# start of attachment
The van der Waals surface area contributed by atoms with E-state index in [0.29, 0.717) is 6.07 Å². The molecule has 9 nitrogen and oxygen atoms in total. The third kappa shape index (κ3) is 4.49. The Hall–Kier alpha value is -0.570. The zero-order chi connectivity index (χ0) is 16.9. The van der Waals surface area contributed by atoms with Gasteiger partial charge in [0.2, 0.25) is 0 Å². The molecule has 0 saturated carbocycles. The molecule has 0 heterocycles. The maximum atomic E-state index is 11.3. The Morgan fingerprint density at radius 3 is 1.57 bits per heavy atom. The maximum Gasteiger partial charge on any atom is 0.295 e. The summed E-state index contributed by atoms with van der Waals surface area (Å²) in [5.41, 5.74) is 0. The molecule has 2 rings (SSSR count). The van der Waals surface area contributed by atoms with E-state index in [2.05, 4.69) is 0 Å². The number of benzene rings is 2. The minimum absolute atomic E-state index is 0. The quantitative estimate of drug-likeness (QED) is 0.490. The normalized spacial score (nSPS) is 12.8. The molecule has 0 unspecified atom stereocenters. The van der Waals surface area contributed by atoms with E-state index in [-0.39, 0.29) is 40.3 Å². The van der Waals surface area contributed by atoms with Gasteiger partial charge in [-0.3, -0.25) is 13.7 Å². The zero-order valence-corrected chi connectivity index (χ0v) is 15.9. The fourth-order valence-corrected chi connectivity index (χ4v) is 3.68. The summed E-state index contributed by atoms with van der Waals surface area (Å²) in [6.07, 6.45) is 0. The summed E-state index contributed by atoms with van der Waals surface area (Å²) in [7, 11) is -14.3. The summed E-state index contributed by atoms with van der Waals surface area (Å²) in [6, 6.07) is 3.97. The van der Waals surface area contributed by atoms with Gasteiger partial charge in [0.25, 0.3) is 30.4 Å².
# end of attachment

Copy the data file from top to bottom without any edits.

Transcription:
The van der Waals surface area contributed by atoms with E-state index in [0.29, 0.717) is 6.07 Å². The molecule has 9 nitrogen and oxygen atoms in total. The third kappa shape index (κ3) is 4.49. The Hall–Kier alpha value is -0.570. The zero-order chi connectivity index (χ0) is 16.9. The van der Waals surface area contributed by atoms with Gasteiger partial charge in [0.2, 0.25) is 0 Å². The molecule has 0 saturated carbocycles. The molecule has 0 heterocycles. The maximum atomic E-state index is 11.3. The Morgan fingerprint density at radius 3 is 1.57 bits per heavy atom. The maximum Gasteiger partial charge on any atom is 0.295 e. The summed E-state index contributed by atoms with van der Waals surface area (Å²) in [5.41, 5.74) is 0. The molecule has 2 rings (SSSR count). The van der Waals surface area contributed by atoms with E-state index in [2.05, 4.69) is 0 Å². The number of benzene rings is 2. The minimum absolute atomic E-state index is 0. The quantitative estimate of drug-likeness (QED) is 0.490. The normalized spacial score (nSPS) is 12.8. The molecule has 0 unspecified atom stereocenters. The van der Waals surface area contributed by atoms with E-state index in [-0.39, 0.29) is 40.3 Å². The van der Waals surface area contributed by atoms with Gasteiger partial charge in [-0.3, -0.25) is 13.7 Å². The zero-order valence-corrected chi connectivity index (χ0v) is 15.9. The fourth-order valence-corrected chi connectivity index (χ4v) is 3.68. The summed E-state index contributed by atoms with van der Waals surface area (Å²) in [6.07, 6.45) is 0. The summed E-state index contributed by atoms with van der Waals surface area (Å²) in [7, 11) is -14.3. The summed E-state index contributed by atoms with van der Waals surface area (Å²) in [6, 6.07) is 3.97. The van der Waals surface area contributed by atoms with Gasteiger partial charge in [0.25, 0.3) is 30.4 Å².